But the idea of transformation has always been something that I romanticize in a work. I’m cautious of it but I also need it to connect my thoughts with the process of making. That’s really important.
Boston-based filmmaker Luther Price makes consciousness-puncturing works that, viewed once, may never be seen again. For all his released and quasi-available films, there are countless tantalizing titles that remain tall tales from audience members at shows you didn’t attend. Roughly hewn yet precisely composed, Price’s celluloid constructions have long made him an icon in the experimental cinema world, which is why it was so pleasing to discover his works outside of the second-floor Film and Video Gallery during the recent Whitney Biennial. On top of a week of daily screenings, Price’s new slide projections were featured in galleries on two floors. For his fans, it felt like a team victory to see one of our favorite artists being presented to a new, and largely unaware, audience.
Emotionally stark, and at times sexually extreme, the elegant Super-8 films Price produced in the 1980s and ’90s brought him underground renown. Whether creating pummeling juxtapositions from repurposed porn images or with Price decked up in drag or dressed as a clown, his pieces came bounding at you in full heat. They were formally rigorous, relentlessly psychodramatic attempts to work through familial bonds, dark fantasies, and tortured realities. His magisterial use of sound (few make better soundtracks) underscored the beautifully dilapidated images. There are many small masterpieces from this potent era awaiting rediscovery.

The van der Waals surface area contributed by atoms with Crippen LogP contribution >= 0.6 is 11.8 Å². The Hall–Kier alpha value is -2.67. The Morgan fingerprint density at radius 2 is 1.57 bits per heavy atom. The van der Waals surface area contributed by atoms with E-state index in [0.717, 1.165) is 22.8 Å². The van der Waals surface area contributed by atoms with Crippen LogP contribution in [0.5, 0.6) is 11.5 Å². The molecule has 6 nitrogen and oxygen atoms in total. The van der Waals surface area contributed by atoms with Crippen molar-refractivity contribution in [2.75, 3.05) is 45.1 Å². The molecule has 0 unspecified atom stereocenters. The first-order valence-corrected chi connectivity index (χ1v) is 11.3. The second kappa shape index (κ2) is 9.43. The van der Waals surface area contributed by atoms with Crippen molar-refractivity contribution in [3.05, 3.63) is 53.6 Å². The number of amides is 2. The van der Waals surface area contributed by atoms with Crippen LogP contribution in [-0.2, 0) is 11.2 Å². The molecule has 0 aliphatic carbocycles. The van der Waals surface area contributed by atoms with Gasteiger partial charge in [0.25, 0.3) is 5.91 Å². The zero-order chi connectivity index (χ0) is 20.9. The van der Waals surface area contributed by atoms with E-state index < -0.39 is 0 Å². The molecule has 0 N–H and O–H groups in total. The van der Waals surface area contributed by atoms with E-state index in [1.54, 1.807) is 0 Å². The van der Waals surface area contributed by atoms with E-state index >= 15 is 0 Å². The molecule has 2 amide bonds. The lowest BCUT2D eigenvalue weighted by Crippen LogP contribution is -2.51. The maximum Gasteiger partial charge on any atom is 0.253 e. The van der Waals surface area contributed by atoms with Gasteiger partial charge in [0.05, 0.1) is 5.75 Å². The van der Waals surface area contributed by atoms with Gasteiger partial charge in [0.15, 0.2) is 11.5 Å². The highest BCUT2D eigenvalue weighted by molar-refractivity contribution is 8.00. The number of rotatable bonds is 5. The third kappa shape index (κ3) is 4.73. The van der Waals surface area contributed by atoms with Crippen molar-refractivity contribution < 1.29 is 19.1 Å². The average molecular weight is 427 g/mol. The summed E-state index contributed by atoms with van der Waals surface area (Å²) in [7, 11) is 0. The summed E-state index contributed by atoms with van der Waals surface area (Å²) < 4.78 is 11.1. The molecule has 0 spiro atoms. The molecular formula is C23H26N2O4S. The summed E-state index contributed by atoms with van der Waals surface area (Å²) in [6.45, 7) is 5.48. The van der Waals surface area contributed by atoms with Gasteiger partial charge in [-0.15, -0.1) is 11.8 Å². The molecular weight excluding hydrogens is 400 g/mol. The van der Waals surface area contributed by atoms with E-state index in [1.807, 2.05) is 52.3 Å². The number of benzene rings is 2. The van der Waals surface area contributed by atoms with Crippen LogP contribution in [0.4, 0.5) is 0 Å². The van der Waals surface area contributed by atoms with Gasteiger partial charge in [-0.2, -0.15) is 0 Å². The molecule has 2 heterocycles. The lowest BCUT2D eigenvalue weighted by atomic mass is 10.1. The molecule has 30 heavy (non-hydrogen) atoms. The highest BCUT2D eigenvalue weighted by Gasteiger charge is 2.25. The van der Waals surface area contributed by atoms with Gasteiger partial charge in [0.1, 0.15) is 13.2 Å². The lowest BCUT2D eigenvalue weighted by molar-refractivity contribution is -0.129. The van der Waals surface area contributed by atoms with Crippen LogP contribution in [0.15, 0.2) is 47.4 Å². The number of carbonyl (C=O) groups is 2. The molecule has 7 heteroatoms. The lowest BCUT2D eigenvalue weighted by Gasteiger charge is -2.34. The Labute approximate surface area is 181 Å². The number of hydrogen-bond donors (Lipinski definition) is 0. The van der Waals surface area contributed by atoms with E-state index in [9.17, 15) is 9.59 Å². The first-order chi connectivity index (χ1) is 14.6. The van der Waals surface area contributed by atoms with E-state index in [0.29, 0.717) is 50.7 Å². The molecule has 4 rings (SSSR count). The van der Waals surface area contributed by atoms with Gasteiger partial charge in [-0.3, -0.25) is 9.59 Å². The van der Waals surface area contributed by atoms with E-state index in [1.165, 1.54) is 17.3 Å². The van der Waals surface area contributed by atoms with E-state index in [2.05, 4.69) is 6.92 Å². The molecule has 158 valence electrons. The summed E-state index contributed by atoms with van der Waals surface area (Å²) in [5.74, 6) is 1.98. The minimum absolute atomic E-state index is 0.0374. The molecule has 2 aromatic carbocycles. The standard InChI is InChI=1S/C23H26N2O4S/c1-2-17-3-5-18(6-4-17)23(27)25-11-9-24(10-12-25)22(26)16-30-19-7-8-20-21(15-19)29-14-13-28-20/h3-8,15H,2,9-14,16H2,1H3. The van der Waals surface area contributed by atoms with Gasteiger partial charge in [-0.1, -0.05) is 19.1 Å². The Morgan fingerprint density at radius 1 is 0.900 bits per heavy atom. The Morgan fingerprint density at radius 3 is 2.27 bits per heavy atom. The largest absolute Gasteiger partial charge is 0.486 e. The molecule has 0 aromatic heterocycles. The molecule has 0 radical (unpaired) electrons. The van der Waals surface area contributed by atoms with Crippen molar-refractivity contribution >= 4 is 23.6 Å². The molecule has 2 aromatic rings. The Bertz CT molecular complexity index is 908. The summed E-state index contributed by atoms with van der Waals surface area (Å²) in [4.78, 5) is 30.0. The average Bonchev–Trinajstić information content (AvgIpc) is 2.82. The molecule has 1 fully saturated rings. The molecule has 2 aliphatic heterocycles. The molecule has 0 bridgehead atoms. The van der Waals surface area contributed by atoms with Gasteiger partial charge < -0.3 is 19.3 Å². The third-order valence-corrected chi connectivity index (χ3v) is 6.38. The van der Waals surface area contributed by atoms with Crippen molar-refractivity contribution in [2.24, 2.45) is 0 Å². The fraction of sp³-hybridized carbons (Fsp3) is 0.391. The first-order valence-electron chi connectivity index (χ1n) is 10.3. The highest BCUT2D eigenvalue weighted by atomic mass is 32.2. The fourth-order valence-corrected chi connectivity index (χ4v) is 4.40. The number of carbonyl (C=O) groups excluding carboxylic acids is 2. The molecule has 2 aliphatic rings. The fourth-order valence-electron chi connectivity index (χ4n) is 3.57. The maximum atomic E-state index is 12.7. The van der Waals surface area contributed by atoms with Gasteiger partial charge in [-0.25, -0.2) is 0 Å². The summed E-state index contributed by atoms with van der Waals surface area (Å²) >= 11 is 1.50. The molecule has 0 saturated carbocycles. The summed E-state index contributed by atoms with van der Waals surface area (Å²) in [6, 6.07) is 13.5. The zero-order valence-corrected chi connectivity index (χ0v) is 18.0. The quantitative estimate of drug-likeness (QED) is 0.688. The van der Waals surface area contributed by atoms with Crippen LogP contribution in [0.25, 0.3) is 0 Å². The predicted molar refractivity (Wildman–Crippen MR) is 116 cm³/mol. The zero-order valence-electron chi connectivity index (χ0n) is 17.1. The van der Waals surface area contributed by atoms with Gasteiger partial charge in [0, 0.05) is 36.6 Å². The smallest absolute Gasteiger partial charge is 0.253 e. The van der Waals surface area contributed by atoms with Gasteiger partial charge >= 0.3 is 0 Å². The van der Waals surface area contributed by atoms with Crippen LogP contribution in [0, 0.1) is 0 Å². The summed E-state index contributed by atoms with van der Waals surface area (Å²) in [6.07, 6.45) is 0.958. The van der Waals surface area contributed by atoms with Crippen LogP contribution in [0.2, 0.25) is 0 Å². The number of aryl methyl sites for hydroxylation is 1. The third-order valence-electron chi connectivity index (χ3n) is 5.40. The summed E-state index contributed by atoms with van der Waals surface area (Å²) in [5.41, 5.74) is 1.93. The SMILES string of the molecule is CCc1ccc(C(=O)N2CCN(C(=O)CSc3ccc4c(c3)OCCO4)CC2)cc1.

Never has Price’s passion for emulsion been more apparent than in his ongoing Inkblot Filmseries, the unruly found-footage 16mm films he began making in 2007, 46 of which have been completed to date. Vividly painted, chemically altered, buried underground and incredibly fucked with, these filmstrips are pushed to their limits; the results thwart notions of what the medium can withstand. These fragile reels behave more like undisciplined sculptures than movies. Each film is a unique object; no other copy exists or can be reproduced through traditional processes. Therefore, every projection brings the potential for destruction, both of the reel and possibly the projector. Seemingly radioactive, the obscured, obliterated images appear to be melting in front of your eyes. Price typically pumps up the churning sprocket sound loud, and, by God, you know he means it.
Although silent, Price’s slides aren’t exactly quiet. Projected painting-size from atop a barebones AV cart at the Whitney, the richly colored collages possessed a weight that defies the images’ transparent nature. One carousel presented a suite of densely layered slides that conjoin frames of a B movie, cross-hauling Jesus with chunks of an educational film on houseflies, as well as bits of tape gunk, dirt, and other detritus. Remarkably corporeal and as captivating as his motion pictures, Price has never before shown his slides publicly, yet they have become increasingly important for him. He recently finished compiling an 80-image work called Utopia for an upcoming exhibit at the deCordova Sculpture Park and Museum in Lincoln, Massachusetts. Laced together from discarded 35mm feature-film trailers, the artist admits that with this piece “I went a little glitter crazy, and there are a lot of clowns.” It’s a relief to know that some things just don’t change.
Andrew Lampert is a filmmaker and curator at Anthology Film Archives.